After previewing its plans for consumer access last week, Interbike has now released details on how cycling enthusiasts from outside the industry will be able to attend the 2013 show. While many have long called for a consumer element to North America's largest cycling trade show, we expect the news will more than a little bit contentious.
Dubbed 'Interbike by Invitation', the new program will allow registered retailers to invite a limited number of its "most loyal enthusiast customers" to attend the show on Friday, September 20 only. That day's show hours will be extended to 6pm but invited customers will be free to take in the show when the doors open at 9am.
"The mystique of Interbike from a consumer perspective has been, and still is, very strong," said Pat Hus, managing director for Interbike, via press release. "We believe we've found the proper way to include the consumer, by showcasing the industry through retailers who attend Interbike.
"Interbike by Invitation is not designed to open the floodgates to consumers seeking stickers and swag – but rather as an opportunity for retailers to invite their best consumers with the goal of leaving the show with the invitee feeling closer to both the retailer and the brands they love. If we're successful with the model we've outlined we will have created a bonding exercise for retailers and suppliers like our industry has never seen before. Ultimately it will be measurable as demand for 2014 product is driven into the retailers."
According to a press release by Interbike, invited attendees will, "be treated as special guests of that shop and will be afforded preferential treatment at the show." Certain exhibitors, such as SRAM, also plan on holding invited attendee-only events as a means of welcoming consumers into the Interbike doors as well as providing a forum for more direct communication with its retail base.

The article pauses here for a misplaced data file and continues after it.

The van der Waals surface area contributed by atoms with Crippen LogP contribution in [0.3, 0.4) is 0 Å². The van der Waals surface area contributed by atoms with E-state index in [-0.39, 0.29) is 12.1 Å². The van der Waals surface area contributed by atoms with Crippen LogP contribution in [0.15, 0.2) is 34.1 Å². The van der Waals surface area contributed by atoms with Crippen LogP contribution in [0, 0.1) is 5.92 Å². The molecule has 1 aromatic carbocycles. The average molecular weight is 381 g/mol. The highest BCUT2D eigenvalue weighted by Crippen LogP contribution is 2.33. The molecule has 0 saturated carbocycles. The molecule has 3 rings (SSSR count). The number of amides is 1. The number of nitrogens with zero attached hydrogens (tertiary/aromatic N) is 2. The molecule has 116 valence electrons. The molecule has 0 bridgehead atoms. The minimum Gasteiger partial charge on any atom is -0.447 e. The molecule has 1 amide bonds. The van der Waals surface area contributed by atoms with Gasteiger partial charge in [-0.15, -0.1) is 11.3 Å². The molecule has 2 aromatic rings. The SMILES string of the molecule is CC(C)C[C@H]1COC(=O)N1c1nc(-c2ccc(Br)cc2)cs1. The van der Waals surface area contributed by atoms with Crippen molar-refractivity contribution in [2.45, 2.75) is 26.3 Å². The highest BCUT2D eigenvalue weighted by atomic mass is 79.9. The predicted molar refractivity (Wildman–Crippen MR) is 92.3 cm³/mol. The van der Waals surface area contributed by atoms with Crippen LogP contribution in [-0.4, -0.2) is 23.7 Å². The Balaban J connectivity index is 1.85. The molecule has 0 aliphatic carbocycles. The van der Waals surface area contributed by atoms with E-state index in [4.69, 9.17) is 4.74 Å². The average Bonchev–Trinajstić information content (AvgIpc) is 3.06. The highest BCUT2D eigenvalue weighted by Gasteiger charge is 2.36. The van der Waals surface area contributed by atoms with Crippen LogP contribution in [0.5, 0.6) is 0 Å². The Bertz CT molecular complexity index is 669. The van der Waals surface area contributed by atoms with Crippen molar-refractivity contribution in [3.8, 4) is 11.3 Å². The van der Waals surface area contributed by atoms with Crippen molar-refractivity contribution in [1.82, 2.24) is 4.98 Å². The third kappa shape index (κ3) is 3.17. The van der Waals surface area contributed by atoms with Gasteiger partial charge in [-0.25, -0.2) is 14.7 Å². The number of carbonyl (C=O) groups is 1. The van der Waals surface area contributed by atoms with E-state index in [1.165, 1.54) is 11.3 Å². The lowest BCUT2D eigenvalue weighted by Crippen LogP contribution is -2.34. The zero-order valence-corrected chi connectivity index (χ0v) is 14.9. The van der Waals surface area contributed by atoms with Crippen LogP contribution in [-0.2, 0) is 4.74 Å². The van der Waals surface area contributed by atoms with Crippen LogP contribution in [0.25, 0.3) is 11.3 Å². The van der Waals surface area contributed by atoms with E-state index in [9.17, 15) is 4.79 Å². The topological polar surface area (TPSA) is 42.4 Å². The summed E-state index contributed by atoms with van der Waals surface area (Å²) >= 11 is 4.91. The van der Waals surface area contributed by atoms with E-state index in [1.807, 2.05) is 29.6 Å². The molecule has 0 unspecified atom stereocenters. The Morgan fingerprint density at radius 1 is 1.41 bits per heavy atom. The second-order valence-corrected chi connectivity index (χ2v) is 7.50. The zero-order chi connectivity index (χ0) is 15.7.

Invited attendees will also have to pay a US$50 entry fee.
Notably, Friday will not be a consumer-only day – rather it will be open to both regular show attendees and invited retail guests. Interbike insists that the show will still be a place to do business, however, with measures put in place to help keep the show from being a consumer free-for-all. Consumers will not be permitted to purchase product directly from exhibitors, for example, and OutDoor Demo will remain an industry-only event.
Some pushback is certain to be expected from long-time industry insiders who are accustomed to having the show floor for themselves. However, with Interbike being increasingly overshadowed by Eurobike in terms of global importance as a trade show, it isn't surprising that the perpetual calls for a consumer element were finally answered as a way of injecting new life into the event, which was first held in 1982.
What are your thoughts on Interbike by Invitation – good idea or bad?
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